Does a Pikachu lose legitimacy if you didn’t organically breed and train it yourself? What if you hacked a copy of a game and created it? Both are virtual, but is one less valid? I don’t think any of the great philosophers pondered the ethics of hacked Pokémon, but these questions have long served as the center of debate within the ranks of the world’s best competitive Pokémon players.
During the 2023 Pokémon World Championships in Yokohama, Japan, a number of players were disqualified for using hacked Pokémon. In a recent interview with gameland.gg, one pro player estimated as many as 90% of players in tournaments use hacked Pokémon. To some, this reveal is scandalous: These are supposed to be the world’s best players. Why would they need to cheat? However, the debate brings up genuine questions about the challenges of training and catching Pokémon fit for competitive play. It also brings up questions about the strictness of the rules behind competitive play, and the way that current versions of Pokémon, including Pokémon Scarlet and Violet, lack certain gameplay features that would benefit top competitive players.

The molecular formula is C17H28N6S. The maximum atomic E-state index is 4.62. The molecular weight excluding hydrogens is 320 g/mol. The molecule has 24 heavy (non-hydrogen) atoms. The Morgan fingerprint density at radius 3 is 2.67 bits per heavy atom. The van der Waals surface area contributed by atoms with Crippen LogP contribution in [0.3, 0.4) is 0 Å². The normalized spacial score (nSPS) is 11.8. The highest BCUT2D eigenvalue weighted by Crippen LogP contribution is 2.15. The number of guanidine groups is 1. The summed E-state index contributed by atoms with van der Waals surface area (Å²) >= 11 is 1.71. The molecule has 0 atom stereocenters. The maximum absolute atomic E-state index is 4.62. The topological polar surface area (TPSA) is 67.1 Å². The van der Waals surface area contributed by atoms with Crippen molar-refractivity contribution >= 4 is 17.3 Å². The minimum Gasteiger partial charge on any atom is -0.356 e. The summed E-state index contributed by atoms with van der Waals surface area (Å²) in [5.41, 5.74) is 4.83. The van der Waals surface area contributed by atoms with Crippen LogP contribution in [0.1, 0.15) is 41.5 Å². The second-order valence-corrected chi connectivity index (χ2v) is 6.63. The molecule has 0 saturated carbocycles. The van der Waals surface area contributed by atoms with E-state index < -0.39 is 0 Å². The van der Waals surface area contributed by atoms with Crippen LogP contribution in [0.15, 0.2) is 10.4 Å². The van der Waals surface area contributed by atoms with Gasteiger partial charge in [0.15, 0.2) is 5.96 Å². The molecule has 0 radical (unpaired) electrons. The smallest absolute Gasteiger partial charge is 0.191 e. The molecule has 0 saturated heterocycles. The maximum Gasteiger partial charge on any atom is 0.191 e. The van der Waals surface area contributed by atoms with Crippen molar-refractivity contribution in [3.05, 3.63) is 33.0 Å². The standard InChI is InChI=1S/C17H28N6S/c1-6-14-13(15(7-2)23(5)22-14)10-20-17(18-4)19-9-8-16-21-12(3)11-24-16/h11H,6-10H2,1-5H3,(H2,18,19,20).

First, it’s important to note that competitors are not using hacks to create Pokémon that surpass the limits of what’s mathematically or strategically possible in the game. A Pokémon’s stats vary within a set range based on a number of factors — take a Pokémon like Dragonite, for example, and its speed stat. The slowest possible Dragonite will always be faster than the fastest possible Slowbro, because the range of Dragonite’s speed stat is higher than Slowbro’s. If you hacked a Slowbro into your game that was faster than a Dragonite, that would be clear-cut cheating, because it’s not possible to achieve by playing the game normally.